We use cookies to track usage and preferences. See Cookie Policy
Pocketmags Digital Magazines
AU
Pocketmags Digital Magazines
Christmas Presents
   You are currently viewing the Australia version of the site.
Would you like to switch to your local site?
Digital Subscriptions > Newsweek International > 24th March 2017 > SOMETHING IN THE AIR

SOMETHING IN THE AIR

As Delhi overtakes Beijing as the most polluted city on earth, its citizens are fighting to breathe
STRANGLEHOLD: A view from the Jama Masid in old Delhi shows thick smog covering large parts of the city.
Photographs by Zacharie Rabehi

The city of New Delhi is choking, and there’s no end—or much else—in sight. Although residents of the Indian capital are used to polluted air, particularly in the cooler months when people light their stoves for heat, this winter it reached a level that even Delhiites could not have prepared for. In November, after six days of heavy smog smothering the city, the Indian government declared an emergency, temporarily closing schools, construction sites and coal-ired power stations. The hashtag #myrighttobreathe trended on Twitter, as citizens called for government action.

READ MORE
Purchase options below
Find the complete article and many more in this issue of Newsweek International - 24th March 2017
If you own the issue, Login to read the full article now.
Single Issue - 24th March 2017
$7.99
Or 799 points
Annual Digital Subscription
Only $ 1.04 per issue
SAVE
87%
$52.99
Or 5299 points
Monthly Digital Subscription
Only $ 1.41 per issue
SAVE
81%
$5.99
Or 599 points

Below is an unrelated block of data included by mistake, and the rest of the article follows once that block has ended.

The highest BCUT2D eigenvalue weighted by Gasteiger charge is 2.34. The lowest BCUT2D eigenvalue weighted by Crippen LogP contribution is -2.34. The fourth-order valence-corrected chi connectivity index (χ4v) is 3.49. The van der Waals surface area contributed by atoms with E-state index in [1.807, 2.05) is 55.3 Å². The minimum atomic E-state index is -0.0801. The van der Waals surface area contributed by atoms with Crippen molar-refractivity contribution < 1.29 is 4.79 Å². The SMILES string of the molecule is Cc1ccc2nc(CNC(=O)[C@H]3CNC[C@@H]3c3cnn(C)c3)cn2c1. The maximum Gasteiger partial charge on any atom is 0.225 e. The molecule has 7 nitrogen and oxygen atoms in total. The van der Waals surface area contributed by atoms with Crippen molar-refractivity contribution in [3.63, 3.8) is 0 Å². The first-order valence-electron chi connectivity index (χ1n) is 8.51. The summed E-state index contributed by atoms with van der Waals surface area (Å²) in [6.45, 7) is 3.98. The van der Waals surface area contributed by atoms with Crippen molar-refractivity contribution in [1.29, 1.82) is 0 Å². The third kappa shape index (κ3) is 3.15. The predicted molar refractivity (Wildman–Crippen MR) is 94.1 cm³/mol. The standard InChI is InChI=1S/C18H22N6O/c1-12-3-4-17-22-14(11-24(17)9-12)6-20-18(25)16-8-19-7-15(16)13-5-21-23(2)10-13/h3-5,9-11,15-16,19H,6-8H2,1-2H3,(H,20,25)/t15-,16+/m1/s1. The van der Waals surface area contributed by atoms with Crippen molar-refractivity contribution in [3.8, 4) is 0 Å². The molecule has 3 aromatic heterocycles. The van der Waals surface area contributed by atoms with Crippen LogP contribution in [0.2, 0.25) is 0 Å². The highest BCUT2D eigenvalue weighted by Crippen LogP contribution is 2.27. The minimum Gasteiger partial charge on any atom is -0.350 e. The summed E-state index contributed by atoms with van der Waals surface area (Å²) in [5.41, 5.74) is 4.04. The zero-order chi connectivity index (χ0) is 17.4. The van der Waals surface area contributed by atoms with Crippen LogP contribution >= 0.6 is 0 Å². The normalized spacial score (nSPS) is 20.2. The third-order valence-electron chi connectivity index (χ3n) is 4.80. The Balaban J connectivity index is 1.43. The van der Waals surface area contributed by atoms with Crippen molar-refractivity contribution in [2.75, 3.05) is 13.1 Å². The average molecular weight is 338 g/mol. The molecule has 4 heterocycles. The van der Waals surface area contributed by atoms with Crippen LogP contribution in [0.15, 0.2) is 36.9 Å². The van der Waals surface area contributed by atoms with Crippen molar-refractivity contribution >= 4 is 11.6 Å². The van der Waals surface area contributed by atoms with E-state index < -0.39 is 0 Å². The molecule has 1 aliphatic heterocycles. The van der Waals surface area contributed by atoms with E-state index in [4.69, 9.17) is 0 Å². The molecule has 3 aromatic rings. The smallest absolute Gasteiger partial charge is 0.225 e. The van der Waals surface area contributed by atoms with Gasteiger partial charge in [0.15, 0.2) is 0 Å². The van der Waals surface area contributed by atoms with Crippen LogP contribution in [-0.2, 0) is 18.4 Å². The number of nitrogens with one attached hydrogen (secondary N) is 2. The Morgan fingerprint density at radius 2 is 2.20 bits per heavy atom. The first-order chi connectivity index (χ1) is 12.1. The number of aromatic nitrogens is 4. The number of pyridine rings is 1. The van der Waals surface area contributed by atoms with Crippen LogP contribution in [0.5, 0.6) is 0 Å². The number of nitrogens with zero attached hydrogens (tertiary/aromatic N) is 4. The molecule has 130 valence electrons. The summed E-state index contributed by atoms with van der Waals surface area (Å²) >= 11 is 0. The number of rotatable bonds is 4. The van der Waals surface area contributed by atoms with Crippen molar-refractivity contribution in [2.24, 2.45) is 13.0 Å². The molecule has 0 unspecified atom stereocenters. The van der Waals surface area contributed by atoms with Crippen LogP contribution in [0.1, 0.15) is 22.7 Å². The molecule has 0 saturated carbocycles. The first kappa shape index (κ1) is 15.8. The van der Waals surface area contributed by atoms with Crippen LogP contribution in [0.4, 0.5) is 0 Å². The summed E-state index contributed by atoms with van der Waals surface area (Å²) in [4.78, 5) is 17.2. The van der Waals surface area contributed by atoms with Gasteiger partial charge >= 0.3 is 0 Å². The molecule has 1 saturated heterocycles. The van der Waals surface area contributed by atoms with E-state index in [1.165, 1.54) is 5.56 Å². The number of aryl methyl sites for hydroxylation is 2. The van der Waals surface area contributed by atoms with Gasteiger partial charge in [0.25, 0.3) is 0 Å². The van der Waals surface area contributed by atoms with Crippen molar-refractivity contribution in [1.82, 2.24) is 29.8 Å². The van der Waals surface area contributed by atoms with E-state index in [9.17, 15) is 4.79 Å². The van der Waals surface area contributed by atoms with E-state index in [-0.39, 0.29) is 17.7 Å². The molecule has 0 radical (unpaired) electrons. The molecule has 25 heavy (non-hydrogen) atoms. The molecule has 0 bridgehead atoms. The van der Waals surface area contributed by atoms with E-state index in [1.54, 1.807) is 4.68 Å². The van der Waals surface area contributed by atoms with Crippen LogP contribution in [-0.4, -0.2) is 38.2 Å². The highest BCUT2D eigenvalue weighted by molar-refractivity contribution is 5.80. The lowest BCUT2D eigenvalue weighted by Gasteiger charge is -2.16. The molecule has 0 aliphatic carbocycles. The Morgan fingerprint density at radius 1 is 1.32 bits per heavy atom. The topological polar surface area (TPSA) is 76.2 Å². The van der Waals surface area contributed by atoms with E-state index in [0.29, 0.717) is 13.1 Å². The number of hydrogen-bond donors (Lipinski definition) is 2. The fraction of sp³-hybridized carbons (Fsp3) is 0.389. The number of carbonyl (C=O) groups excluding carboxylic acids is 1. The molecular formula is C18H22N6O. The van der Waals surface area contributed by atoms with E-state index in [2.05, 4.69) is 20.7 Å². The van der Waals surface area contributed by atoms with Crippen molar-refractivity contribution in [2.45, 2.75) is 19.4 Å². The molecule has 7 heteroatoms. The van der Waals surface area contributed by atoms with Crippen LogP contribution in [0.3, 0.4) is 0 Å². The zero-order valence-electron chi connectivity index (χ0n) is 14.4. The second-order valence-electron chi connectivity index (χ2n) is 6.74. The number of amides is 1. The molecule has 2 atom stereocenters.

View Issues

About Newsweek International

ROUND 'EM UP: TRUMP'S BORDER WAR IS ABOUT TO GET UGLY It was a 2017 moment of great joy, and then fear. Ammi Arevalo found out she was pregnant in early February, not long after President Donald Trump signed two executive orders ramping up enforcement of immigration law and deportations. Her first reaction was happiness, mixed with some low-level financial anxiety, but almost immediately a dark foreboding took over her thoughts. As an undocumented immigrant, Arevalo already dreads an early-morning knock on her door from immigration agents. Arevalo and eleven million like her are at the center of a long running fight that is sparking regular protests and threatening to go nuclear in the early days of the Trump presidency. Leading one side of the war are organizations advocating for undocumented immigrants and even teaching tactics to avoid and sub-vert immigration laws. They want people like Arevalo to live in the U.S. with no real legal distinction between them and American citizens. Leading the other side are the president, many politicians and sheriffs in Texas, and organizations pushing for tighter enforcement and millions of deportations.
Ways to Pay Pocketmags Payment Types
At Pocketmags you get Secure Billing Great Offers HTML Reader Gifting options Loyalty Points